According to the National Center for Education Statistics (NCES), there are more than 4 million children with a disability in the United States.
We all have the right to see our children succeed in school and life. Our children have the right to be treated fairly and equally in school. It’s our responsibility to teach them how to succeed and overcome. But what happens when a child with special needs needs us more than we need them?
There is a unique bond between fathers and sons, especially when both have to work their way through an education system in which they are both equally and seriously underrepresented. Bobby Fraser, a black man from Dekalb County, Georgia, is one of only 2 percent black male educators in the country. Her son Bobby Jr. a black student from Dekalb County, is among about 2 percent of male students diagnosed with autism, according to the City of Atlanta’s Developmental Disabilities Surveillance Program (MADDSP).
Fraser shared his unique perspective as a father, autism advocate, and one of the few black male educators in the country, and talked about the incredible bond he shares with his son. According to author Chandra Whitfield, the 2% of those who represent black male educators in America do not reflect the importance they have to our students – especially young black boys. In his article Only Two Percent of Teachers Are Black Males, But Research Confirms They Matter, Whitfield points to the effect of regular, positive interaction with a black teacher on these students.
Although black male educators are considered rare, Bobby Jr. is one of the lucky ones who had access to one of the 2% of black male educators as a role model and father figure. A 2011 study of the subjective quality of life of parents of children with autism spectrum disorders found that fathers raising a child with autism reported higher levels of stress, parenting problems and lower life satisfaction than fathers raising a child without autism spectrum disorder.
Anyway, Bobby says: I have always been an advocate for children with similar problems. Bobby discovered early on that working with autistic children was his destiny. As a father and son, the most important thing for Bobby’s bond with me is that I understand and acknowledge what is important to him. He loves many things, so the first step is to not let his love for things get out of hand, but also to cultivate that love. We try to spend time with the family and outside so that he develops naturally in the area of education, so that he understands that school is not just a building.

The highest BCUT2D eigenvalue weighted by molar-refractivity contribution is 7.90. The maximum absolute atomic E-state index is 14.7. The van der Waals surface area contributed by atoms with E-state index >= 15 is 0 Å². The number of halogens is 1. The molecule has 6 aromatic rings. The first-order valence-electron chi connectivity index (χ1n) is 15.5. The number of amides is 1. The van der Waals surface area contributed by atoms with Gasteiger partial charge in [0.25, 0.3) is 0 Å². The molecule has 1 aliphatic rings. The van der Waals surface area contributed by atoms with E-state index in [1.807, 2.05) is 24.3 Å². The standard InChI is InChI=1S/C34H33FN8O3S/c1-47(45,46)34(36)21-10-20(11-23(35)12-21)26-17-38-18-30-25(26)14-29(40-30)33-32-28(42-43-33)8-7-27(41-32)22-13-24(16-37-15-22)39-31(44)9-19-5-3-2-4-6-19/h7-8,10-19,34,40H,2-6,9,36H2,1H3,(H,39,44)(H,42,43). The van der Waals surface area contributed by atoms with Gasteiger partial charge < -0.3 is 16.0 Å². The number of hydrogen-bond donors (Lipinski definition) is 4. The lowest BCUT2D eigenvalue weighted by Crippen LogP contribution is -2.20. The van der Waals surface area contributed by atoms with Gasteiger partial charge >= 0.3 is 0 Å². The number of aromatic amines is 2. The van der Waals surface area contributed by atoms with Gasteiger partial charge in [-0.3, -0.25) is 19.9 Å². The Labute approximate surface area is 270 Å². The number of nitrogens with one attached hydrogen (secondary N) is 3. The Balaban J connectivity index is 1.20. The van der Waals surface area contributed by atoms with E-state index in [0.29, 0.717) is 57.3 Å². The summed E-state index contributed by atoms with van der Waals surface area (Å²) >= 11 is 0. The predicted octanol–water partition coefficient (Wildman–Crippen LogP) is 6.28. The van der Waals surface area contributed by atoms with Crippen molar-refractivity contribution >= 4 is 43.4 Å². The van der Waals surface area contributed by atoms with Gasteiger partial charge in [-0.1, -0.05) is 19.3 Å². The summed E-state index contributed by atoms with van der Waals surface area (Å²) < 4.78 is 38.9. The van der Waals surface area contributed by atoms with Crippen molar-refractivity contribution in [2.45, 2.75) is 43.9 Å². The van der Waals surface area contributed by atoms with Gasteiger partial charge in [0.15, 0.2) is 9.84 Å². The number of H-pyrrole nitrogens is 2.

Bobby insists on playing with his son and talking like he’s a normal nine-year-old. I have to remind myself that he is very intelligent, but at the same time understand that he has a disorder. He is beginning to develop at a normal rate in terms of understanding right and wrong and controlling his impulses, and we must constantly remind him how to control them. He is in therapy for his disorder, and we are counseling him to make sure we can use some of the techniques they suggest.
According to the CDC, there are approximately 24,113 children in Dekalb and Gwinnett counties who are about 8 years old. 41% of the students are black and 27% are white. According to recent state data, boys in Georgia are four times more likely to have an autism spectrum disorder (ASD). When asked why it was important for him to advocate for autism awareness, especially as an educator of color, Fraser described how he got involved before he even knew his son would be diagnosed.
God had prepared me for this three years before Bobby was born. Before that, he worked at Gables Academy, a high school specializing in children with autism, spectrum disorders and many other disabilities. He also believes that the best practice to improve the success of our children is to integrate them into society. In a 2018 study of African-American fathers raising a child with autism, author Shannon Latoya Burns-Darden concluded that there is very little research in this area.
However, their research confirmed that fathers feel there is a lack of knowledge and awareness about autism in African-American communities. As we prepare our children for the real world, we need to make sure they have all the opportunities, the right tools, and the support they need to thrive in what they love. Bobby believes his success with his son is due in large part to his focus on self-education above all else, encouraging others to do the same, and advocating for autism awareness.
As an educator, advocate and parent, Bobby also appreciates the role of the community in providing much needed support to him and other families facing the challenges of raising children with special needs. Photo by Rido, licensed to Canva.